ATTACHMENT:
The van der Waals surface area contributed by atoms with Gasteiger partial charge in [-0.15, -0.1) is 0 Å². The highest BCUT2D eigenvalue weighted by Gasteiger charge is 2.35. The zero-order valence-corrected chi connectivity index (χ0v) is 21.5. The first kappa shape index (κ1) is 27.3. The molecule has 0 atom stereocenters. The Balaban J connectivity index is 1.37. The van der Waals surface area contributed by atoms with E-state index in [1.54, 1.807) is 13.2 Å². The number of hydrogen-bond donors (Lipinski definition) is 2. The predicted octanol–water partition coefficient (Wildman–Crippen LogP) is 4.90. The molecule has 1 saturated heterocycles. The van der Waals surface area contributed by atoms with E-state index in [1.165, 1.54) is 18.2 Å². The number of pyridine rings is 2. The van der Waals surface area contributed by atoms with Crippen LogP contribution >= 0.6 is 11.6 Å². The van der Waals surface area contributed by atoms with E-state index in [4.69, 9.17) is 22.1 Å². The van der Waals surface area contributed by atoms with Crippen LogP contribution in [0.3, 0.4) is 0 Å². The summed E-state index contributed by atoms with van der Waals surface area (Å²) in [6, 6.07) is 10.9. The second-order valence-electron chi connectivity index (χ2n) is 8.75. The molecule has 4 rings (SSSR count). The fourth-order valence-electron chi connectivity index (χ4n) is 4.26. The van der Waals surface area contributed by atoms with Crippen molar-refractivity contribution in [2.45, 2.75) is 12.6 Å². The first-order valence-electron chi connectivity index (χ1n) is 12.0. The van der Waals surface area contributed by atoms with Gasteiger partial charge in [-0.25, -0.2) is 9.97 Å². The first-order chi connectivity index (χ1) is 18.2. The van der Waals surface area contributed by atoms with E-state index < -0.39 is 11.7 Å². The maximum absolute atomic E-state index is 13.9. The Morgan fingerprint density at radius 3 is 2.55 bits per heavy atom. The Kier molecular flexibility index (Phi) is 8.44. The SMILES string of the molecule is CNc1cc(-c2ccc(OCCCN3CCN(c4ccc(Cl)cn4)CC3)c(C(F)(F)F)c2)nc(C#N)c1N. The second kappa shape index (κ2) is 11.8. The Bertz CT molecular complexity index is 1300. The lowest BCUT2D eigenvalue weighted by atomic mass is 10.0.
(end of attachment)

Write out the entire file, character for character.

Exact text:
The van der Waals surface area contributed by atoms with Gasteiger partial charge in [-0.15, -0.1) is 0 Å². The highest BCUT2D eigenvalue weighted by Gasteiger charge is 2.35. The zero-order valence-corrected chi connectivity index (χ0v) is 21.5. The first kappa shape index (κ1) is 27.3. The molecule has 0 atom stereocenters. The Balaban J connectivity index is 1.37. The van der Waals surface area contributed by atoms with E-state index in [1.54, 1.807) is 13.2 Å². The number of hydrogen-bond donors (Lipinski definition) is 2. The predicted octanol–water partition coefficient (Wildman–Crippen LogP) is 4.90. The molecule has 1 saturated heterocycles. The van der Waals surface area contributed by atoms with E-state index in [1.165, 1.54) is 18.2 Å². The number of pyridine rings is 2. The van der Waals surface area contributed by atoms with Crippen LogP contribution >= 0.6 is 11.6 Å². The van der Waals surface area contributed by atoms with E-state index in [4.69, 9.17) is 22.1 Å². The van der Waals surface area contributed by atoms with Crippen LogP contribution in [0.3, 0.4) is 0 Å². The summed E-state index contributed by atoms with van der Waals surface area (Å²) in [6, 6.07) is 10.9. The second-order valence-electron chi connectivity index (χ2n) is 8.75. The molecule has 4 rings (SSSR count). The fourth-order valence-electron chi connectivity index (χ4n) is 4.26. The van der Waals surface area contributed by atoms with Crippen molar-refractivity contribution in [2.45, 2.75) is 12.6 Å². The first-order valence-electron chi connectivity index (χ1n) is 12.0. The van der Waals surface area contributed by atoms with Gasteiger partial charge in [-0.25, -0.2) is 9.97 Å². The first-order chi connectivity index (χ1) is 18.2. The van der Waals surface area contributed by atoms with E-state index < -0.39 is 11.7 Å². The maximum absolute atomic E-state index is 13.9. The Morgan fingerprint density at radius 3 is 2.55 bits per heavy atom. The Kier molecular flexibility index (Phi) is 8.44. The SMILES string of the molecule is CNc1cc(-c2ccc(OCCCN3CCN(c4ccc(Cl)cn4)CC3)c(C(F)(F)F)c2)nc(C#N)c1N. The second kappa shape index (κ2) is 11.8. The Bertz CT molecular complexity index is 1300. The lowest BCUT2D eigenvalue weighted by atomic mass is 10.0.